In both cases, dehydrogenation zone 2 is operated with the objective of sustaining approximately a 10 wt. percent conversion of the combined hydrocarbon stream charged thereto to normal mono-olefins.. Conditions maintained therein throughout both tests are a LHSV of about 28.0 hrl, a hydrogen to hydrocarbon mole ratio of about 9.0 and a pressure at the outlet of zone 2 of about 30 p.s.i.g. Additionally, positive control over the temperature of the combined stream entering zone 2 is continuously maintained in order to achieve the desired conversion level; that is, a starting temperature of about 850 F. to about 890 F. is incrementally increased in order to compensate for the deactivation experienced during the course of the test.

Alkylation zone 9 is operated at: a mole ratio of benzene to total olefin in the influent thereto of Vabout 10, a liquid volume ratio of hydrogen fluoride solution to inuent hydrocarbon stream of about 2, a temperature of about F. to about 140 F., and a residence time of about 20 minutes.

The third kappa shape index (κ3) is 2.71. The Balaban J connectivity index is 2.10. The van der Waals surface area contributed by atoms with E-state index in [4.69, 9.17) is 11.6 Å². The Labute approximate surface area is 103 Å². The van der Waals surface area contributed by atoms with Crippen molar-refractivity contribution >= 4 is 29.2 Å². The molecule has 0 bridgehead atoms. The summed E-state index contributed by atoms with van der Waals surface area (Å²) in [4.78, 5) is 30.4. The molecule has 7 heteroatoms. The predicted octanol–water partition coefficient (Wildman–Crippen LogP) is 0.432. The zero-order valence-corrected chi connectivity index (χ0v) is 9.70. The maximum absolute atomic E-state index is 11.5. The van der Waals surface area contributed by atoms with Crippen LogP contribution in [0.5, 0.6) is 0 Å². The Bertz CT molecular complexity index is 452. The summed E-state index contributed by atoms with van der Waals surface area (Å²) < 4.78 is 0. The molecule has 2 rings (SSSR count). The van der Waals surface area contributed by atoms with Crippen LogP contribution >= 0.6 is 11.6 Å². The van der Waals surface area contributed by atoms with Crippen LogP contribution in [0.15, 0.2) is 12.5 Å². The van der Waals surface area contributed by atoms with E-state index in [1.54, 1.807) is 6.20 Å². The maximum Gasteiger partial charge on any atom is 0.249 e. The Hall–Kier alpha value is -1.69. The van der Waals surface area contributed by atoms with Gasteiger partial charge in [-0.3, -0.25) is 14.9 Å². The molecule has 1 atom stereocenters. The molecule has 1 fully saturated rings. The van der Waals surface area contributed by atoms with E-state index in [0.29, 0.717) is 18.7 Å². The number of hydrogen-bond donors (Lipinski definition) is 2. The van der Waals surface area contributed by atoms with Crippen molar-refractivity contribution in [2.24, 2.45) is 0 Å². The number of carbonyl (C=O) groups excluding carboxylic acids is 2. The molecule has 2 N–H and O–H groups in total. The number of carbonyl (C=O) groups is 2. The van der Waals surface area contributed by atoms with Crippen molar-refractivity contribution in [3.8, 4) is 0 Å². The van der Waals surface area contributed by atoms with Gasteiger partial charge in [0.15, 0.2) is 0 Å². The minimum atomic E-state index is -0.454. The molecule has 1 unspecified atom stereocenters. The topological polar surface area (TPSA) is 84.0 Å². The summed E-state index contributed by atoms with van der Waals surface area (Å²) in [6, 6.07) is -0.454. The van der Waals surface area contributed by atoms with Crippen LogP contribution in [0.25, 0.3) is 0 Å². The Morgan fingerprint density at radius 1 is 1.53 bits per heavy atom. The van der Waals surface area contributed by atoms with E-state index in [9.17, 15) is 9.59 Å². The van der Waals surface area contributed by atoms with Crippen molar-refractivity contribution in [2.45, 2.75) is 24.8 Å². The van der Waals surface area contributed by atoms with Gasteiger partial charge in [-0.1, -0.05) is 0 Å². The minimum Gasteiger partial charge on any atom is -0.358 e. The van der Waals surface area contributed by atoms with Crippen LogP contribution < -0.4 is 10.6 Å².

With the exception of the bypass around zone 6 for Case A, the ow sequence through the various steps of the process for both cases is identical with that previously given in conjunction with the description of the attached drawing. After all process units are started up, lined out, and recycle is established through line 16, the test periods are begun. Each test period consists of 24 hours, and during each period an analysis of the hydrocarbon-rich liquid phase withdrawn from separating zone 4 via line 1 1 5 is performed. In line with the previous discussion, these analyses show that from about 0.20 to about 0.60 wt. percent of the combined hydrocarbon charged to zone 2 is converted into lighter hydrocarbons-that is, C- hydrocarbons. In addition, the results of these analyses are about carbon atoms are contacted, in a dehydrogenation zone, with a dehydrogenation `catalyst comprising a platinum metal component, an alkali component and alumina, at conditions selected to form a normal `mono-olefin having the same number of used to determine conversion levels in zone 2 and to moni- 5 carbon atoms as said parain hydrocarbon with tor the level of aromatics accumulating in the recycle attendant formation of a minor amount of lighter normal paratin stream. For Case A, these results for hydrocarbons; each period are given in Table I in terms of conversion (b) an etiiuent stream, containing hydrogen, unretemperature used in dehydrogenation zone 2, the correlo acted normal paratiin hydrocarbon, the normal sponding conversion level attained therein which is measmono-olefin and the lighter hydrocarbons is withured at Wt. percent of combined hydrocarbon feed condrawn from said dehydrogenation zone and separated verted to normal mono-olens, and the wt. percent arointo a hydrogen-rich vapor phase and a hydrocarmatics that are present in the effluent from dehydrogenabon-rich liquid phase; tion zone 2. 15 (c) the hydrocarbon-rich liquid phase and a molar TABLE L RESULTS oF CONTROL RUN [Case A] Period No 1 2 3 4 5 e 7 Temperature, F 887 890 892 894 895 897 000 n-Mono-olefi11s,wt. percent". 9.45 9.03 8.89 8.58 8. 29 8.07 8.03 Aromatics,wt. percent 0,60 1.025 1.100 1.125 1.250 1.275 1.225